In the past 18 months I’ve lost four writing colleagues, prompting me to recall (again) an ongoing discussion. Beyond the tangible items left behind—books, manuscripts, documents, photos—there’s something more. Far more.
The writer’s emails.
Two longtime colleagues died last summer: Robert F. Dorr in June and John Gresham in July. Bob, an Air Force and State Department veteran, started as a writer for men’s magazines in the 1950s and eventually published about 70 books. Many of his online articles are still available.
John was Tom Clancy’s main nonfiction coauthor. When John departed the pattern last July at age 58, I was reminded of our occasional conversations about disposition of one’s email accounts. He had an enormous acquaintance among military professionals, techno-geeks, and researchers. He used to laugh it off, saying that a buddy’s first obligation was to “scrub” the decedent’s emails before allowing anyone else access.
So—what to do?
Any of our Usual Suspects has hundreds or even thousands of messages from sources that could not be duplicated--rare/unique information and recollections that never saw publication. Rather than allow an email account to languish and eventually be cancelled, shouldn't The History Community be discussing how to preserve such material by making it available? The mechanics can be complex not only technically but legally. Who owns a deceased person’s email files? Who can grant access. And how?
Presumably the decedent’s heirs have legal ownership of the traffic, but I don’t know if that’s been determined in court. So could anyone with an account password gain legal access? I suspect not, but the world is afloat in hackers, some of whom may just be curious about a writer’s files.
How long will an email account remain on a server once it’s gone inactive? I do not know—probably it varies according to the provider--but it’s a major concern. So would it be necessary or advisable to generate keep-it-going messages from that account?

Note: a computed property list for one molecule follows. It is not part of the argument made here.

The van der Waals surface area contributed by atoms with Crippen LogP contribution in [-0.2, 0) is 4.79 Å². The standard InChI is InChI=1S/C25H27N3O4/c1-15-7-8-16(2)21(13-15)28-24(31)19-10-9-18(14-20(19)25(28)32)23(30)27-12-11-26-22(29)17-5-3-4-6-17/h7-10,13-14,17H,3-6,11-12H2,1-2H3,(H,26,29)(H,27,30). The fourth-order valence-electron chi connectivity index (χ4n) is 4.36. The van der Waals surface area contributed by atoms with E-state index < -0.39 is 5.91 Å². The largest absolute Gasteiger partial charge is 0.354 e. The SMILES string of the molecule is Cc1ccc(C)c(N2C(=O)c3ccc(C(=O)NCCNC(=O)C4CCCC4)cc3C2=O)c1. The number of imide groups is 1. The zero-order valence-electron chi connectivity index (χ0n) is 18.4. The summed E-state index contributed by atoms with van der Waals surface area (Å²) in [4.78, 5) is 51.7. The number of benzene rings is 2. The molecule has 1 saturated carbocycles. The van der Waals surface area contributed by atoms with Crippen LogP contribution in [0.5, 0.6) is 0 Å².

Once a person’s account is available, there’s probably no way to limit access to specific messages or folders. That will cause problems in many or most cases because of confidentiality and just plain embarrassing content.
Consequently, probably the safest prospect is for a designated individual or committee to field requests from qualified researchers—however they may be defined. A relative or colleague could then search the email files for the relevant data and provide it, perhaps for a fee. But obviously that requires someone with the time, interest, and knowledge to do the spadework.
I have some subject folders in my email accounts that I would like to transfer to thumb drives or CDs. As yet I’ve not found a way to do that, and probably should seek professional help.
Meanwhile, a handful of us have made initial attempts to put emails in order. Several years ago a colleague and I went through 300 or 400 messages from an elderly friend (still living) who probably knows more about Subject XYZ than anyone living. But the originals were scrambled and rambling so we cut and pasted and relabeled them for easier reference. It took weeks but we got it done. However, I don't think many people will do that once—let alone repeatedly.
In academia, Serious Historians often dismiss emails as legitimate source material because they’re not published and do not appear in the public domain. Therefore, footnotes and references citing emails may be considered more hearsay than documentation. But I’ve often cited emails for direct quotations in several books with hardly a burp from colleagues or reviewers.
Obviously, this brief blog entry is not going to settle the matter, but maybe it can generate some competent commentary among more knowledgeable people. If you have any observations or suggestions, feel free to comment.